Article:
by Michiko Kakutani, The New York Times
Rather, he writes, "these men saw their charge in terms of developing a cadre of Westernized officers and useful contacts in both the Christian and Muslim communities who could be influential even in the event that the state broke up...Colonel Wilhelm does everything from overseeing new aid programs (like a dental mission that treats an average of a hundred patients a day in small border towns) to visiting remote military outposts...
"Welcome to Injun Country."
This is the refrain Robert D. Kaplan says he kept hearing from American troops in Iraq, in Afghanistan, in Colombia and in the Philippines, as he researched his uneven but often gripping new book, "Imperial Grunts."
To continue the metaphor, he adds, "For many of those professional troops the 21st century looked strikingly similar to the middle and latter half of the 19th, when volunteer cavalry and dragoons subdued a panoply of mobile guerrilla forces, composed of different North American Indian tribes, operating throughout the new American empire west of the Mississippi River." He compares the panoply of Indian tribes in 19th-century America to the multitude of "warring ethnic and religious militias spread throughout Eurasia, Africa and South America in the early 21st century." And he compares the multifronted global map on which the United States now finds itself fighting terrorism to the "Hobbesian world" the American military once faced on the Western frontier where "internecine ethnic warfare, motivated by the competition for territory and resources, was the primary fact of life."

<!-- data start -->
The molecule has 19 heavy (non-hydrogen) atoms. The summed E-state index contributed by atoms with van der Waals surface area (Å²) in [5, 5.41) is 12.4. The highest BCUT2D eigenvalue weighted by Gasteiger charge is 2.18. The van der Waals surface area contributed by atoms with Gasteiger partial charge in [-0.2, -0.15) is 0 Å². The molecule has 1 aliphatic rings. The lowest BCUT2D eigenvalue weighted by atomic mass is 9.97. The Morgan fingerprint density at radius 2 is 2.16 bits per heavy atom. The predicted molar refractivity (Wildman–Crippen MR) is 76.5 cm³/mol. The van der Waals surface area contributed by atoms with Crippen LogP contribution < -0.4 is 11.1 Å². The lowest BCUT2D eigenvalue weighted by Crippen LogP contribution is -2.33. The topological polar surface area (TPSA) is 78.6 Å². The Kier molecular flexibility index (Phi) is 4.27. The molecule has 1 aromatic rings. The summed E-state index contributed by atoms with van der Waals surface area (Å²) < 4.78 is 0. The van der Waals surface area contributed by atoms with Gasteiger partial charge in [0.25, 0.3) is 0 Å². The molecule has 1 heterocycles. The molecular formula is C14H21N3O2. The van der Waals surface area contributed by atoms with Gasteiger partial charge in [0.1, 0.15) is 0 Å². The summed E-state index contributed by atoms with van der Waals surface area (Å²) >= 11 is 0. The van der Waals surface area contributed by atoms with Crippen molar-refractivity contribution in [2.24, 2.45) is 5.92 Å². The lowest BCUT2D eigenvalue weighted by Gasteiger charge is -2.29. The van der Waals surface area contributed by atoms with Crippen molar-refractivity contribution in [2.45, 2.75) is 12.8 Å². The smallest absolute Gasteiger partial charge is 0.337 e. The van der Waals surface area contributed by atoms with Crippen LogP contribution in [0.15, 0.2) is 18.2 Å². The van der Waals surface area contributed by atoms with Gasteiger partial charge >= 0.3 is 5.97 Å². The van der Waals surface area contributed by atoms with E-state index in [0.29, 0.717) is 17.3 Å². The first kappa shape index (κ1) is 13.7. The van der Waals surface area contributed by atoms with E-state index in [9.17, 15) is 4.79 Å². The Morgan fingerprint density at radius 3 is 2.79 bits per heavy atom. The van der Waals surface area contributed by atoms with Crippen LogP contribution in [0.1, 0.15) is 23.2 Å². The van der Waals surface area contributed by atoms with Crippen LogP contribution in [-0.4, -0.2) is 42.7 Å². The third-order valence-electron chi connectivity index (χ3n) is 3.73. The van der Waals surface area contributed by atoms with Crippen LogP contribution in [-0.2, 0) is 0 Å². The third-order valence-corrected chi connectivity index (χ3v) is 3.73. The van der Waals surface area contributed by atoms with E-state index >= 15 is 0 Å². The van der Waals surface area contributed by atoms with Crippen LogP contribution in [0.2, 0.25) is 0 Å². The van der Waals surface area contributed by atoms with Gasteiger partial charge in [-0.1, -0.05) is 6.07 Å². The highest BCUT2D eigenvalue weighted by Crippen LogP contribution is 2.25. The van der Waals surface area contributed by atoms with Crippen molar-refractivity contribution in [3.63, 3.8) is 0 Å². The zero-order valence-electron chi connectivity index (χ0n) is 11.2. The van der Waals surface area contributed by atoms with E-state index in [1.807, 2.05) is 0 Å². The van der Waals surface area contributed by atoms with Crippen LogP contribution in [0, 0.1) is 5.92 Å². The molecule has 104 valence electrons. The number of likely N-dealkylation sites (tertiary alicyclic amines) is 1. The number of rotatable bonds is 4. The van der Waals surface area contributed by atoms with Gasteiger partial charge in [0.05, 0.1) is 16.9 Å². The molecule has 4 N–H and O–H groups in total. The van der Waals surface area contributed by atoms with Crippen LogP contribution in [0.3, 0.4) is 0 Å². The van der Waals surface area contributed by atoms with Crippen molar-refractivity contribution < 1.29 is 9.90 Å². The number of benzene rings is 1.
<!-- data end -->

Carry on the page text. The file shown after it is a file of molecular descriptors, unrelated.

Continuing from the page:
For "Imperial Grunts," Mr. Kaplan - a correspondent for The Atlantic Monthly and the author of such earlier books as "Balkan Ghosts" - traveled the globe, talking to middle-level commissioned and noncommissioned officers stationed at dangerous outposts in Iraq, Afghanistan, Yemen, Colombia and the Philippines. He came to the conclusion that "by the turn of the 21st century the United States military had already appropriated the entire earth" - a vast empire best policed, his sources argue, by "small, guerilla-like groups of men, armed with linguistic and cultural expertise." Because Al Qaeda "was a worldwide insurgency," Mr. Kaplan writes, the United States "had to fight a classic worldwide counterinsurgency," modeled less on World War II, Korea or the Persian Gulf war, than on the actions of O.S.S. units in Nazi-occupied France and the Green Berets in El Salvador.
While Mr. Kaplan's larger, theoretical arguments about the future of the military often read like an unconvincing hodgepodge of talking points lifted from people like Secretary of Defense Donald H. Rumsfeld and Max Boot (the author of "The Savage Wars of Peace: Small Wars and the Rise of American Power"), his on-the-ground reportage makes for riveting reading. He provides vivid and highly chilling accounts of the dangers faced by members of the American military in places like Falluja in Iraq and Colombia's Arauca Province, even as he leaves the reader with a keen appreciation of the expertise and versatility of Special Forces units, who are as adept at executing emergency commando raids as they are at the long, frustrating work of training indigenous armies and pursuing narco-terrorists.